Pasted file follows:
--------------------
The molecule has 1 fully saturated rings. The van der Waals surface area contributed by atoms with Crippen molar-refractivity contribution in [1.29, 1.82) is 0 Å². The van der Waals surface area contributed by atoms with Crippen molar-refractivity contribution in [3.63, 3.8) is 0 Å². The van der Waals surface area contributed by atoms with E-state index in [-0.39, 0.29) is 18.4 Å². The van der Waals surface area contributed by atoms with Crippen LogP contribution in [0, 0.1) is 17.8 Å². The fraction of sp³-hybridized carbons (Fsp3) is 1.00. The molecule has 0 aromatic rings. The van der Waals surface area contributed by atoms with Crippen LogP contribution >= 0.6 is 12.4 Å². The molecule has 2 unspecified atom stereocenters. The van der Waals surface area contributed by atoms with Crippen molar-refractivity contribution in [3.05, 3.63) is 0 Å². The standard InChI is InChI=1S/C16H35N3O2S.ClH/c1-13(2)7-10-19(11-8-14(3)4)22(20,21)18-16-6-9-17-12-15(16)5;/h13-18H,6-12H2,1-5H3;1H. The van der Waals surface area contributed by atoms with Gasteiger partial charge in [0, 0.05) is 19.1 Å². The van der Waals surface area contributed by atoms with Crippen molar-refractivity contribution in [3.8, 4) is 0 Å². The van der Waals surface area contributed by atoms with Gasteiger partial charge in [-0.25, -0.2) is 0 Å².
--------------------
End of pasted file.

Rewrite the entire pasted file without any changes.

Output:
The molecule has 1 fully saturated rings. The van der Waals surface area contributed by atoms with Crippen molar-refractivity contribution in [1.29, 1.82) is 0 Å². The van der Waals surface area contributed by atoms with Crippen molar-refractivity contribution in [3.63, 3.8) is 0 Å². The van der Waals surface area contributed by atoms with E-state index in [-0.39, 0.29) is 18.4 Å². The van der Waals surface area contributed by atoms with Crippen LogP contribution in [0, 0.1) is 17.8 Å². The fraction of sp³-hybridized carbons (Fsp3) is 1.00. The molecule has 0 aromatic rings. The van der Waals surface area contributed by atoms with Crippen LogP contribution >= 0.6 is 12.4 Å². The molecule has 2 unspecified atom stereocenters. The van der Waals surface area contributed by atoms with Crippen molar-refractivity contribution in [3.05, 3.63) is 0 Å². The standard InChI is InChI=1S/C16H35N3O2S.ClH/c1-13(2)7-10-19(11-8-14(3)4)22(20,21)18-16-6-9-17-12-15(16)5;/h13-18H,6-12H2,1-5H3;1H. The van der Waals surface area contributed by atoms with Gasteiger partial charge in [0, 0.05) is 19.1 Å². The van der Waals surface area contributed by atoms with Crippen molar-refractivity contribution in [3.8, 4) is 0 Å². The van der Waals surface area contributed by atoms with Gasteiger partial charge in [-0.25, -0.2) is 0 Å².